There would have been a few people with a trade, and that is apparently the kind of family Jesus grew up in because he was called a tekton. Traditionally, this is a word, that has been translated carpenter, but it may also mean someone who worked with stone. Either way, Jesus had a craft. This meant that his family likely owned their own house and had enough to take care of themselves, but it was still a subsistence living.

Mark tells us in chapter six17 that Jesus had at least two sisters and four brothers, so he was the oldest of a big family. It is likely that Joseph had died prior to Jesus’ adult ministry as he is conspicuously absent during those latter years. Jesus probably stayed at home until he was an adult and helped provide for his mother and his family.

Jesus lived at the only time in the history of the Jewish people where they had temple Judaism and synagogue Judaism. In Jerusalem was the temple, the priests, and the sacrifices that Moses had described. In every little town there was a synagogue where Rabbis read the word of God and people studied the word of God together. Rabbis also would have gathered disciples together for teaching, so Jesus calling his own disciples together was not that unusual for that time and place. In Luke chapter four18 it says that on the Sabbath day Jesus “went into the synagogue, as was his custom.” Gathering with others for the purpose of worshipping God and learning about God was important to Jesus, and he did it his entire life. Even when Jesus became very aware that he disagreed very much with what people were doing and what some of those teachers were saying, he didn’t bail out. When Jesus knew that people would hate what he had to say, he still went to the synagogue. That is where he loved to be, where he loved to heal, where he loved to teach. That is where he got in a lot of trouble, but that’s who Jesus was. He did not stand outside and throw rocks, he stood inside with God’s people.

Jesus probably felt about a small town the same way a lot of us do. John Mellencamp sang in the 80s, “I want to live in a small town… I was born in one, want to die in one, want to raise my children in a small town…”19 We may have an idealized view of a small town, but a small town can have another side to it. Everybody knows everybody and calls everybody by name. They know your mother, your father, and your grandparents. They know what kind of people you come from. They know all the mistakes you made. They know what you were supposed to be and what you turned out to be like.

Later on in Mark’s gospel20 Jesus comes back to Nazareth and the people say, “We’ve heard about you, up in Capernaum. You have done good up there. What are you going to do here?” And guess what? Jesus really disappointed them. It said that Jesus did not do many miracles there because they didn’t believe in him, which is the ironic thing about the small town Jesus was from. They rejected Jesus. When they were confronted with who Jesus was, and what that would mean they said, “We don’t want that.” In fact in Luke chapter four it is recorded that they tried to throw him off a cliff and kill him.21 Some reception from the place where you grew up!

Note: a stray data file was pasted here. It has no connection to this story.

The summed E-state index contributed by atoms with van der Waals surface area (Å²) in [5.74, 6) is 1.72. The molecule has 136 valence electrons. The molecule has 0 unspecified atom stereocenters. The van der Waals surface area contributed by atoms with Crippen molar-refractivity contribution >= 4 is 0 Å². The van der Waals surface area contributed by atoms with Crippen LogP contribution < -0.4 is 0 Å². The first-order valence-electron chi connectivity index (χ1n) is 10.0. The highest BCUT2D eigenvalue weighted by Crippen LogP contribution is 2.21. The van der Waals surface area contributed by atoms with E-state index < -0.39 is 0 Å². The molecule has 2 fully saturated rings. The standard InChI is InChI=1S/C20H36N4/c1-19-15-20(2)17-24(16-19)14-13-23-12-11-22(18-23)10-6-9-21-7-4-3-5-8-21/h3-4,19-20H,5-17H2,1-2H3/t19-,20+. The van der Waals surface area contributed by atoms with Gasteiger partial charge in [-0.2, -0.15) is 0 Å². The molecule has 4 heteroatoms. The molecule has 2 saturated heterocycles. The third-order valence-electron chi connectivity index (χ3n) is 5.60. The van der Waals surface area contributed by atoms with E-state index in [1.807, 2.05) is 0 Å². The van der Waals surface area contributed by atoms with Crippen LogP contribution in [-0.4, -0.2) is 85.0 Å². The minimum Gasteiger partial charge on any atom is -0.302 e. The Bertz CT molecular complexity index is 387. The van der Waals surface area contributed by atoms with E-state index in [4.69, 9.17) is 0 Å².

Sometimes when people grow up in small communities, change is very difficult to accept. People say, “this is how I was brought up, this is what I have always believed, this is the way I’ve always talked, the way I’ve always done business, and the way I have always treated people.” They find out that following Jesus means that you need to be different! You need to be loyal to, and changed by Jesus Christ, and not just be a product of where you are from.

Many of the things that I learned in my childhood community I now understand to be wrong. I learned a lot of racism growing up there. I was told that having a big house out in the suburbs and making lots of money is what life was all about. High school was all about getting drunk and having sex.

In contrast, if you want to ask me who I am today I will say, “Look at Jesus,” because Jesus is the one who has really made the difference in who I am and what I am. I am grateful for where I am from – all of us have a place where we live and where we can influence and help others – but the defining person in our life should be Jesus Christ. He should overrule and override anything that we grew up with, anything that we are, any mistakes that we’ve made, and any reputation that we have.

—————————————-

Footnotes:

[15] A collection of childhood stories about Jesus were written in the 2nd or 3rd centuries in the falsely attributed Infancy Gospel of Thomas (not to be confused with the Gospel of Thomas which is also not part of the accepted canon of scripture.) We have no way of verifying their accuracy.

[16] John 1:45-46

[17] Mark 6:3

[18] Luke 4:17

[19] John Mellencamp, “Small Town”. From the album “Scarecrow” – 1985.

[20] Mark 6:1-5

[21] Luke 4:29-30

Notes from Mike Bell:
1. What questions or thoughts come from your mind from what you have just read?